But let’s look at these in pairs.

The highest correlation between winning and activity is for starting and bidding in auctions. Given there is no inherent advantage to starting auctions (and that starting and bidding are highly correlated to each other (0.86), I assume that this is proxying for something else. There are three things I think are likely candidates:

  1. Some of this is overlaps with the Add/Cut transactions. There is value in replacing underperforming or unneeded players with players who can help, and you have to either make a trade or place (and win) a bid to do that.
  2. Managers who are active in starting and bidding on auctions are also just visiting the league page more often, and likely making daily lineup adjustments, etc. I don’t have the data on daily lineup moves, but I suspect that correlates highly with winning and we are seeing some of that effect here.
  3. Starting on and bidding in auctions is likely related, at least at some level, to generally being an informed manager. There are other impacts here (time, number of leagues you play in, etc.) that are not measures of knowledge, but a manager who is starting a lot of auctions is doing something to find those names and make those moves.

The next bucket is adds and cuts. Total Transactions is simply a combination of Trades and Add/Cut Transactions, and there are far more of the latter (see the summary data above), so these two lines are effectively measuring the same thing. Actively making upgrades via the wire helps, but doesn’t do everything.

Finally, number of players traded and cap penalties made almost no impact on final standings. For number of trades, this is a little misleading, as there is a relationship between standings and trades, it just isn’t linear. Second-place teams made the most trades, on average, at 15.0, followed by first-place teams (14.9) and then last-place teams (12.4). I am using average here instead of median because some last-place teams were totally disengaged and did nothing, skewing the data. If you are in an active league, there is a good chance the most active traders are those at the very top or very bottom. The teams in the middle are less likely to sell (“Maybe I can climb back into this or qualify for OPL at least!”) or buy (“I don’t really want to give up my top prospect for a low probably shot at winning!”).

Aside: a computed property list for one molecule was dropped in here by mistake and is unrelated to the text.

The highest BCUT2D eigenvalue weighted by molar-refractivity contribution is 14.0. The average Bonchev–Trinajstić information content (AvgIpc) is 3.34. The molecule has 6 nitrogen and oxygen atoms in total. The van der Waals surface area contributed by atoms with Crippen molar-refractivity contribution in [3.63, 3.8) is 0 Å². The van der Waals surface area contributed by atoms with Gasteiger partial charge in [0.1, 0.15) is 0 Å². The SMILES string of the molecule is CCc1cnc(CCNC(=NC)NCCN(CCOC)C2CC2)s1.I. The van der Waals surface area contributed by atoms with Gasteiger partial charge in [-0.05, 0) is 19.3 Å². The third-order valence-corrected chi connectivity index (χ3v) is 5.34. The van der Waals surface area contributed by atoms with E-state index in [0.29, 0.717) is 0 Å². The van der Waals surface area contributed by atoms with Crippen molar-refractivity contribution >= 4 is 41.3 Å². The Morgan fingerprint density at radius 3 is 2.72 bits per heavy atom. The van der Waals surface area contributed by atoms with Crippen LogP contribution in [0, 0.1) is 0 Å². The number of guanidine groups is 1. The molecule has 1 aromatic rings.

Cap penalties also makes sense because the top teams are more likely to be active, making more cuts, but also more likely to have cut decent players that other teams want.

So we have some data here that suggests being active is better, so you should, of course, be as active as humanly possible at all times, right?

Not exactly. There are two issues with that line of thinking. One is just a reminder that when the metric becomes the goal, it ceases to be a good metric. Your goal is to win. Being active can help you win if you are active in the right ways. But if being active becomes the goal, that’s not good.

Second, there are diminishing returns on activity.

That chart is based on deciles of transactions – I broke the dataset into buckets that each represented about 10% of total teams. The teams in the most active bucket made 174+ transactions each; the second bucket made 134+, then 107+ and so on down to the least active bucket. Teams in that bucket made between 0 and 17 transactions.

The first five deciles show pretty clear gains when teams are more active, from finishing bottom four to nearly the top half. Deciles 5-8 continue to show gains, but once you get into the top 20% of most active teams, you very well may be hurting yourself by being too active.